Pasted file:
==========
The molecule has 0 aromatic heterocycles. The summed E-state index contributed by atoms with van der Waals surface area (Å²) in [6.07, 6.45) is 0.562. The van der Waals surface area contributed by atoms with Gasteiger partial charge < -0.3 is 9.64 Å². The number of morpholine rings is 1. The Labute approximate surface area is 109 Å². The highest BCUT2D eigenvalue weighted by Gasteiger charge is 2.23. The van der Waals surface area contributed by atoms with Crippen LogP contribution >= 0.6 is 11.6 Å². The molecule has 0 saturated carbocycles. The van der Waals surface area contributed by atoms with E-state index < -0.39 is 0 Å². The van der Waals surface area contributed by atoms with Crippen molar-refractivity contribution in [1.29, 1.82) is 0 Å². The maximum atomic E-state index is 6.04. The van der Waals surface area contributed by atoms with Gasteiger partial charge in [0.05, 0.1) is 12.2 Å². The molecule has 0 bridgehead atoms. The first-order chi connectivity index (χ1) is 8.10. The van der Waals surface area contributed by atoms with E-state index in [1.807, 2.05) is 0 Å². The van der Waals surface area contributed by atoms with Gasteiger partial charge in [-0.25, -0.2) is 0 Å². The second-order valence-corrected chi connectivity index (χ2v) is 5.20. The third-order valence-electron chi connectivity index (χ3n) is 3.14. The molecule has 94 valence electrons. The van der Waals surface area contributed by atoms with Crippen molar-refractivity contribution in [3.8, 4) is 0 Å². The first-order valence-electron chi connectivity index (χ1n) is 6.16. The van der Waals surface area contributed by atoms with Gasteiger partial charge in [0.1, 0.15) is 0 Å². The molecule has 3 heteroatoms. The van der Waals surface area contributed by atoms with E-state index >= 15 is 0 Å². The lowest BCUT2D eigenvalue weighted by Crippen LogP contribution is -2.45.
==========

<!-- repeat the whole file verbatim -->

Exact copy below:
The molecule has 0 aromatic heterocycles. The summed E-state index contributed by atoms with van der Waals surface area (Å²) in [6.07, 6.45) is 0.562. The van der Waals surface area contributed by atoms with Gasteiger partial charge < -0.3 is 9.64 Å². The number of morpholine rings is 1. The Labute approximate surface area is 109 Å². The highest BCUT2D eigenvalue weighted by Gasteiger charge is 2.23. The van der Waals surface area contributed by atoms with Crippen LogP contribution >= 0.6 is 11.6 Å². The molecule has 0 saturated carbocycles. The van der Waals surface area contributed by atoms with E-state index < -0.39 is 0 Å². The van der Waals surface area contributed by atoms with Crippen molar-refractivity contribution in [1.29, 1.82) is 0 Å². The maximum atomic E-state index is 6.04. The van der Waals surface area contributed by atoms with Gasteiger partial charge in [0.05, 0.1) is 12.2 Å². The molecule has 0 bridgehead atoms. The first-order chi connectivity index (χ1) is 8.10. The van der Waals surface area contributed by atoms with E-state index in [1.807, 2.05) is 0 Å². The van der Waals surface area contributed by atoms with Gasteiger partial charge in [-0.25, -0.2) is 0 Å². The second-order valence-corrected chi connectivity index (χ2v) is 5.20. The third-order valence-electron chi connectivity index (χ3n) is 3.14. The molecule has 94 valence electrons. The van der Waals surface area contributed by atoms with Crippen molar-refractivity contribution in [3.8, 4) is 0 Å². The first-order valence-electron chi connectivity index (χ1n) is 6.16. The van der Waals surface area contributed by atoms with Gasteiger partial charge in [0.1, 0.15) is 0 Å². The molecule has 3 heteroatoms. The van der Waals surface area contributed by atoms with E-state index >= 15 is 0 Å². The lowest BCUT2D eigenvalue weighted by Crippen LogP contribution is -2.45.